Don’t worry if things don’t go smoothly as you’re getting acclimated to this new way of teaching. “It will feel weird at first for everyone. It’s powerful to acknowledge that,” Jenkins says. “It’s about getting into a rhythm.”
Organizing the rest of the house
Once you’re feeling good with your new “classroom” set-up, and as you’re spending more time stuck in the house, you might be eyeing closets, filing cabinets, the pantry and even the garage and getting the itch to organize.
Remember, you can’t tackle everything at once. And even though you may have time now, don’t put pressure on yourself to get a lot of things cleared out and organized. “It’s easy to think, ‘I don’t want to waste all this time,’ but it’s an odd time for everyone,” Jenkins says.
To be successful, you need to be realistic. “Don’t start with the garage and get overwhelmed and give up,” she says. “Pick a bite-sized project so you can build your muscle up. Maybe you’ve been wanting to clean out that cabinet or that closet. Then try something bigger, like the master bedroom closet or the garage. It may take time to get there, once you’re feeling more confident.” You also could rally the troops to help if you’re self-quarantined with family.
Jenkins advises her clients to follow her trusted SIMPLE method: Sort; Identity what to keep; Make a home for it; Put it in a container; Label; and Establish a system.
First, pull out everything from the area you want to organize, and sort items into categories. If you’re working in the linen closet, start by grouping the towels, the sheets, the medicine and so on. “You’ll see where you have excess when you see all the like things together,” Jenkins says. “You can see what you need to keep and what you can get rid of.”
One way to help you decide what you want to keep is to decide how much space you’re willing to devote to your belongings. If you really like shoes and don’t want to give any up, but you’ve decided that you need to keep all of your apparel within your master bedroom closet, then you’ll know you probably need to get rid of other less-desired items to stay within your allotted space.
“Once you’ve defined how much space you’re willing to give to each type of thing – clothes, sports equipment, crafting supplies – stick to that definition,” Jenkins says. “What fits in the scheme? Do I love it? How often do I use it? If I were to get rid of it, could I get another one if I needed it?”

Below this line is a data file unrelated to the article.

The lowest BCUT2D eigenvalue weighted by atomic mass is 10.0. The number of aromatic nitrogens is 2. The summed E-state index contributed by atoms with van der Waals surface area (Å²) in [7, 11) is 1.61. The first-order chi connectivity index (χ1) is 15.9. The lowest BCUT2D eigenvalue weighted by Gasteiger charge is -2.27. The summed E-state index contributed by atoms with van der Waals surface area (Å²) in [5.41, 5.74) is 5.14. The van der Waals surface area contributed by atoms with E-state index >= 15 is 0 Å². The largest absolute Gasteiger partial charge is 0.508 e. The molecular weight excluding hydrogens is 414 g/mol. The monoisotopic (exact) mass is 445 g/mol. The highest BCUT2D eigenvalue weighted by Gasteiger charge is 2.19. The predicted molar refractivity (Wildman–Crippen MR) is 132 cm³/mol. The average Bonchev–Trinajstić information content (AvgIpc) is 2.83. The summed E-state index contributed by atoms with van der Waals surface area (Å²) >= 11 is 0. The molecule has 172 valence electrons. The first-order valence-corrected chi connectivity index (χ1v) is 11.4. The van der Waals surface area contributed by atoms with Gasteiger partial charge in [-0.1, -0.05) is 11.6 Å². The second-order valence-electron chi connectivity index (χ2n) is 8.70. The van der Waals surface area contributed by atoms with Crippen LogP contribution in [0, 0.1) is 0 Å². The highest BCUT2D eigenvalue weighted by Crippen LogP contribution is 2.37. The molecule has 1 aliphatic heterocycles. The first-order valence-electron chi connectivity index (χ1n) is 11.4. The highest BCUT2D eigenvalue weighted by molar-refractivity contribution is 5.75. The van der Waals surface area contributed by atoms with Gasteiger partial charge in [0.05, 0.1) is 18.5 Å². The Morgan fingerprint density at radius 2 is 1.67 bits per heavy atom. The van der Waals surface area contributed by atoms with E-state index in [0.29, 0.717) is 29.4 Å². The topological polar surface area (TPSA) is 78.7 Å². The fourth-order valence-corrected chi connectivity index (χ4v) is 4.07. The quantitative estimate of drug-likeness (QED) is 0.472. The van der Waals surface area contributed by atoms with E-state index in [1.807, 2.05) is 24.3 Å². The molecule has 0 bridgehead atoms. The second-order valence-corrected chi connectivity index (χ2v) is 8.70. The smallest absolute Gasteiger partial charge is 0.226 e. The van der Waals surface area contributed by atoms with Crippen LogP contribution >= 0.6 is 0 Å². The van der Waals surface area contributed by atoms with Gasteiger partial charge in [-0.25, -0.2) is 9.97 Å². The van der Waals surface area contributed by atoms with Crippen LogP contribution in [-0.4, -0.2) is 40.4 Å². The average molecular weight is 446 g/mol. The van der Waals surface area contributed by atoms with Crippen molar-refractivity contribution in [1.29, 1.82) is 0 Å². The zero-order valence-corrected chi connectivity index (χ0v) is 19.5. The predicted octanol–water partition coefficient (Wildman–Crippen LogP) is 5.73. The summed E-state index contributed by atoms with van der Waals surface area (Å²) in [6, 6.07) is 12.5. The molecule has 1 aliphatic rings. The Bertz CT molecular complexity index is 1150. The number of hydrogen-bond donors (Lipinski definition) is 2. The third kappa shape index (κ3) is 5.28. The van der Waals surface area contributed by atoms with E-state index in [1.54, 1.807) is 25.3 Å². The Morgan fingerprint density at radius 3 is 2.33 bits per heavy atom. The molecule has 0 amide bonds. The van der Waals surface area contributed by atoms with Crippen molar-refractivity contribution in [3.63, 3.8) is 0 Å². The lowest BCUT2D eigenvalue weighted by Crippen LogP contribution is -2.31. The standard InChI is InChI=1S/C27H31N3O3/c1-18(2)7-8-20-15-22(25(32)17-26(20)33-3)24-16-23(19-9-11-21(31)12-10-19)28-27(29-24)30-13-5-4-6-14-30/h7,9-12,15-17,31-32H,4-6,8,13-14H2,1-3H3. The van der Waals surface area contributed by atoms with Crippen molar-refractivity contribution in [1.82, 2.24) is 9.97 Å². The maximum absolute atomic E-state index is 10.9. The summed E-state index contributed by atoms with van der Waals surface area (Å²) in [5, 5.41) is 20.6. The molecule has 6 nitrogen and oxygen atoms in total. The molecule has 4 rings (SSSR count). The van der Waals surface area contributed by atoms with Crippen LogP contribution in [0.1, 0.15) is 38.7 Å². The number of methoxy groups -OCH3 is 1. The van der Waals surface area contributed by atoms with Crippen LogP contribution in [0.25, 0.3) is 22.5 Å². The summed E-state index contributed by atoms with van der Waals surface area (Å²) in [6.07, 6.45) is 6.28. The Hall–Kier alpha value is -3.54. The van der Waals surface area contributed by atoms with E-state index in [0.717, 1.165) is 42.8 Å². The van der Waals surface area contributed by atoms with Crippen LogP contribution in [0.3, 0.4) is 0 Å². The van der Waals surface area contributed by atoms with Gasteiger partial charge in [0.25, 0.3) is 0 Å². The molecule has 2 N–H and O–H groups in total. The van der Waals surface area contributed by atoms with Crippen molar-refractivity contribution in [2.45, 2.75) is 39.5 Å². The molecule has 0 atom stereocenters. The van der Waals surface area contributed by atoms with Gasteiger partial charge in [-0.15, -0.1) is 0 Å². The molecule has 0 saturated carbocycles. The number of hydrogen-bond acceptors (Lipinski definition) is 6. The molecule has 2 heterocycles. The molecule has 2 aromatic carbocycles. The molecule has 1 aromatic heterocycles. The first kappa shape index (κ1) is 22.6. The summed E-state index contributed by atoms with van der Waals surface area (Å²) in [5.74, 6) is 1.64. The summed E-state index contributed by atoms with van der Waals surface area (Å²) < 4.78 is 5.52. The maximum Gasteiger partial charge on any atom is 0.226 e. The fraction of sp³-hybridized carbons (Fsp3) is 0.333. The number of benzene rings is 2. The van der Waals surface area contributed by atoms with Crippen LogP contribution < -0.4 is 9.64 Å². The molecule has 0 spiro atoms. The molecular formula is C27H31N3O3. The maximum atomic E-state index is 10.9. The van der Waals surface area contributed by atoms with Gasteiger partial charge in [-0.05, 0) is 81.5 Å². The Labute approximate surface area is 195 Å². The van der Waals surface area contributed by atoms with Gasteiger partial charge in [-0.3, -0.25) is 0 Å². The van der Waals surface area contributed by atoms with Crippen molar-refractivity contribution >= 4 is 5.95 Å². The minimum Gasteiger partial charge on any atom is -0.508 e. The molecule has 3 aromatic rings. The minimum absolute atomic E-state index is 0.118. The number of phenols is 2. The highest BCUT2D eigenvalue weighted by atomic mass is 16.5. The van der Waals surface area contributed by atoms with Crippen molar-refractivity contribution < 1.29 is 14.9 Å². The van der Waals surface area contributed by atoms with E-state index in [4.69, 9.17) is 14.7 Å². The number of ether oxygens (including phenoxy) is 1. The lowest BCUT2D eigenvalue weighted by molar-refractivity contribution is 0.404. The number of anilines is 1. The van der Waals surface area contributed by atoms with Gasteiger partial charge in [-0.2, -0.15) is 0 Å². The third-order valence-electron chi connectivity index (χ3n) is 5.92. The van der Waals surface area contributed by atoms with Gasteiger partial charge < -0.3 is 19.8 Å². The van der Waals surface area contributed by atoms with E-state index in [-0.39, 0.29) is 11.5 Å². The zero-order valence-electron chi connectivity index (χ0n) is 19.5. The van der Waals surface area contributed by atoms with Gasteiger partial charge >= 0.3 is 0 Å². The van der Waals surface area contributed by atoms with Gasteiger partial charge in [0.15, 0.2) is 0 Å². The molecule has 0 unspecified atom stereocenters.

Then, make a home for what made the cut, and put items you use often in front. “You need to be able to easily grab towels,” she says. “Comforters or extra pillows should be at very top or very bottom of the closet because you don’t need them often.” Put similar items together on shelves, in bins or in other containers.
Don’t buy containers without first finding a home for what’s in your “keep” pile. “Remember where containers are in the SIMPLE process (P = Put it in a container) and how much space you’re willing to give to a category of items,” Jenkins says. “The type and size of container you buy or repurpose depends on what you’re containing.”
Next, put a stake in the ground with labels. “Labeling is super important because it defines what’s supposed to go in the place you’ve identified,” Jenkins says. It also helps you stick with the system you’ve set up so you’ll be more likely to stay organized.
You’ll probably find that you have a lot of good items that could be donated. As more people will be squeezed as a result the economic fallout of the coronavirus, charities such as Goodwill and Salvation Army will be a resource for many basics such as clothing.
Some donation sites may be closed until it’s deemed safe to accept donations again. When you do drop off your donations, “be thoughtful of whether someone could really use it,” Jenkins says. Take time to run nice clothes through the wash so they’ll be ready for resale. And make a note about an item’s condition if it’s not in great shape. For example, a game that’s missing pieces might be useful to crafters (think Scrabble tiles), or clothing that has a broken zipper or missing buttons can be resold as fabric.